Avoid traveling over melting layers of thin snow - Snow is generally a durable surface, but there are times when traveling on snow can damage the tundra below. Snow that is solid and not slushy protects the tundra beneath from being trampled. As snowfields recede in the spring and early summer, their edges become slushy and thin. These areas are very susceptible to permanent damage from human trampling. When a thin blanket of snow is compressed and compacted, melting is delayed, decreasing the growing season for plants. Furthermore, plants pressed into the mud below the snow have little chance of survival, and a sliding boot easily uproots plants growing in wet soils surrounding snowfields.

 

Disperse use over a wide area to minimize impacts to fragile alpine vegetation - When traveling over tundra or other vegetated areas is the only option, be sure that your group disperses use over a wide area. Walking single file up a vegetated slope will increase the likelihood that any one piece of vegetation will receive multiple footfalls. By walking side-by-side, you and members of your group will be able to spread your impacts over a wider area.

 

Avoid gullies and steep loose slopes prone to erosion and vegetation loss - “Screeing,” the practice of sliding down steep dirt or rubble is always inappropriate. Unfortunately, some people think that bounding down scree slopes has little impact because they believe plants do not populate these areas. This is a misperception. Many of the plants are too small for the casual observer to notice. In fact, these fragile environments are often home to rare and endangered plant species. Also, sparsely vegetated, steep, dirt and rubble slopes and gullies are easily eroded. For this reason, “screeing” often results in the development of gullies that divert water and nutrients away from nearby vegetated areas.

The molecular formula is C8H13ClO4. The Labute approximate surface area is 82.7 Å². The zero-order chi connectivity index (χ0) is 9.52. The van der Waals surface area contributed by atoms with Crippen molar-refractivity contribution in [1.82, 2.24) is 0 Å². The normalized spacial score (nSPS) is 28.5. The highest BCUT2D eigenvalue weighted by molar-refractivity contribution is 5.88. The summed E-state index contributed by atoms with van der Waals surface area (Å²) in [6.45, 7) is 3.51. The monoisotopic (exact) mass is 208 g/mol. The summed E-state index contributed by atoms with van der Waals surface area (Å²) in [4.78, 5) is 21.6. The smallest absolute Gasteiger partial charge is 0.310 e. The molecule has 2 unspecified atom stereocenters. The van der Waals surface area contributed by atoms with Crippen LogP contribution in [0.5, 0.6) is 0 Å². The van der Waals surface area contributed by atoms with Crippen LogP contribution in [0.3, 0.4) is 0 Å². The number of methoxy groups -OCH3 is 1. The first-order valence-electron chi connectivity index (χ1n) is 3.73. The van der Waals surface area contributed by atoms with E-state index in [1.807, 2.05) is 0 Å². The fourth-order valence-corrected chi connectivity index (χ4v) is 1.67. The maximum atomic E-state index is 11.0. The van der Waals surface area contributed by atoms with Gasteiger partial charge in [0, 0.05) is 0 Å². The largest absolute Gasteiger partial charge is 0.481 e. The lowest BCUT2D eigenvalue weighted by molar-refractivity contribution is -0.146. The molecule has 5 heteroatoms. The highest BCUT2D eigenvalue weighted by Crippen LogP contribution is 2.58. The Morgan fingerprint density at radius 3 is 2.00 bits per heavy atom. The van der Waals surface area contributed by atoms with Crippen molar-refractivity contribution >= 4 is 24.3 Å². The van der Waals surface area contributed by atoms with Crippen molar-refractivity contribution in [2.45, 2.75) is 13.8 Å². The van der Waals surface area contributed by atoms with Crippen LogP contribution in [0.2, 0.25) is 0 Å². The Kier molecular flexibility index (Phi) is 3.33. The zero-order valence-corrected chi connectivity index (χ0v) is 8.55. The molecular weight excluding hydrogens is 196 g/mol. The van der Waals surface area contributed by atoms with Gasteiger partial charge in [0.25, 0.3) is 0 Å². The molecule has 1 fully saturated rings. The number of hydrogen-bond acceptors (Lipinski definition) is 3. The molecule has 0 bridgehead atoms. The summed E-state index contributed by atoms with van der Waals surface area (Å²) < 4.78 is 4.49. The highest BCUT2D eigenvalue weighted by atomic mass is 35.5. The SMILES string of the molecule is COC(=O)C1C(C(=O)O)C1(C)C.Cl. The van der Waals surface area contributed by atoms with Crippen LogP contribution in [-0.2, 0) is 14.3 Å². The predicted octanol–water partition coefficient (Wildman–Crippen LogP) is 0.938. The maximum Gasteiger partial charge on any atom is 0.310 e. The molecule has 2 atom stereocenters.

Glissade responsibly - Glissading - sliding on snow - is a popular form of descending Colorado’s Fourteeners. If done properly, sliding on snow can be a safe, fun, and minimum impact way to return to the bottom of a peak. However, if done improperly, glissading can be dangerous to humans and damaging to the environment. Slide only with the understanding that there are risks involved. Calculate those risks to minimize the chance of injury. Always assess the grade, length, and run out of the slope and consider the potential for an avalanche before glissading. To maximize safety, maintain constant control when sliding and carry and know how to use an ice axe to self-arrest.

 

Poorly planned glissading is not only unsafe, it can damage the tundra at the top and bottom of the snowfield. When accessing snowy slopes, travel on rocks or snow to avoid trampling vegetation. Be sure that the slope’s end will place you on another durable surface so that you may return to the trail without damaging tundra plants. Otherwise, choose an alternate method for your descent.

 

Camp Responsibly:

Camp on durable surfaces – Minimum impact camping on Colorado’s Fourteeners requires special considerations. Remember that good campsites are found, not made. Minimize site alterations (digging trenches for tents and constructing lean-tos, tables, or chairs is inappropriate) and be sure to replace anything that you decide to move. Where possible, use established sites to concentrate your activities in already disturbed areas. The kitchen, which generally receives the most foot traffic, should be placed on rock, mineral soil, or another durable surface. Campsites should be at least 200 feet (about 70 adult steps) from the trail and water sources to minimize undesirable human and wildlife interactions.

 

If an established site is not available, find the most durable area to establish your camp and practice purist minimum impact practices so as to leave the site as pristine as possible. It is always best to avoid lightly impacted campsites (sites that show evidence of use, such as crushed or flattened vegetation, but have not yet been trampled) so that they can recover.